Happy Easter everyone!

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The 'super exam' just got a step closer

The Legal Services Board has just approved the SRA's application to amend its arrangements for authorisation. This is the first step towards introduction of the Solicitors Qualifying Exam (SQE).

The SRA needs LSB approval for further rule changes before it can launch the new route to qualifying as a solicitor. It is likely that the SRA will apply for this in 2019.

The objective of the change is to reduce the cost of qualification and open up access to the profession. The SRA are proposing a two-part centrally set exam, rather than individual educational institutions setting their own exams.

To find out more about the proposed changes, take a look at these links:

Education and training: Testing time - Law Society Gazette

Legal Services Board News


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Kinch Robinson team up with Parklane Plowden Chambers for new EL/PL e-learning course

We're delighted to have teamed up with barristers from Parklane Plowden Chambers for our latest e-learning project. Following the success of our RTA liability e-learning course, we've developed a unique and exciting range of animations involving 'slip and trip' accidents.

Using online animated accident scenarios, our e-learning course trains staff on how to assess liability in EL/PL claims. It examines the law of negligence relating to this accident type; explores what evidence is needed to prove your case (and how to deal with conflicting evidence) and looks at relevant case law. Each accident scenario concludes with a barrister giving their view on the case and what the likely outcome would be if the case proceeded to a final hearing.

"With profitability in this sector constantly being squeezed, it’s essential for case handlers to have a firm grip on liability issues from the outset” says Director, Kath Kinch. “This new e-learning course helps organisations to grow the confidence of their staff, as well as their profits margins.”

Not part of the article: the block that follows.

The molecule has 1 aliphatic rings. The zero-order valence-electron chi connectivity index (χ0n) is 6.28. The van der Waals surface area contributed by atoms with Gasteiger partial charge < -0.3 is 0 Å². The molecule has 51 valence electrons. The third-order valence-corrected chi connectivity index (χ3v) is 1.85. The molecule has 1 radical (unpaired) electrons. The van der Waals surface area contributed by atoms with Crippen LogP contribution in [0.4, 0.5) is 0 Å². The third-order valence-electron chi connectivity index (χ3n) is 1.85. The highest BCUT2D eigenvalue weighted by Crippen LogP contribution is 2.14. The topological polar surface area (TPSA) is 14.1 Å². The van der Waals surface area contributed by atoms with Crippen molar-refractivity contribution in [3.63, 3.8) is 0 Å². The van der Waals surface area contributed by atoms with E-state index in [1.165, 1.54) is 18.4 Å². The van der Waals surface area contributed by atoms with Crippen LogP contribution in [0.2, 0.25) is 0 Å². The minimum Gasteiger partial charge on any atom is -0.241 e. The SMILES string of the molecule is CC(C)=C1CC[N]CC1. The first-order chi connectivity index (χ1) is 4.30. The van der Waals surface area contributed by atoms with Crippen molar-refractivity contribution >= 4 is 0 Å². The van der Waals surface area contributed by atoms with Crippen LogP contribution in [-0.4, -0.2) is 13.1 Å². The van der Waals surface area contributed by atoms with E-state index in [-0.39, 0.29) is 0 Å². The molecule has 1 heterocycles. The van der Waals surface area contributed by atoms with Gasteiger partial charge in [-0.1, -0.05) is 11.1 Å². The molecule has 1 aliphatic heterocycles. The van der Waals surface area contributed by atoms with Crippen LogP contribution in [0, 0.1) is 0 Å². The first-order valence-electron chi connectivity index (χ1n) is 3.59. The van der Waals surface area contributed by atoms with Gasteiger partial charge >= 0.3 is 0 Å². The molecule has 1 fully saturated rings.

Parklane Plowden’s Practice Director, Michael Stubbs, said, “Developing new ways of supporting our clients meant that it was an easy ‘yes’ to us getting involved in this project. We’re delighted with the result…with users getting a realistic take from our barristers (via video) on how each case should be handled from an evidential and practical perspective, plus a steer towards relevant case law and legislation.”

Promotional video

Training demo

ELPL learning image
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Communicating with clients about progress

Lawyers interested in getting things done, and done right, should read Atul Gawande’s “The Checklist Manifesto”. Borne out of his experience as a surgeon, and discussions with practitioners in the airline and construction sectors, he offers helpful ideas for any professional besieged by problems and complications in their work.

One of those ideas is the “submittal schedule” used during the redevelopment of the Russia Wharf in Boston. Where you’ve got different specialists working on the same building project, you want to make sure they communicate with each other. Putting it bluntly, if no-one talks, the building might fall down. So the submittal schedule helps to manage the process of circulating technical information and getting it approved. It’s not a checklist for work on the building, it’s a checklist for communications and reporting and it helps people to ensure that things get done at the right time and in the right sequence.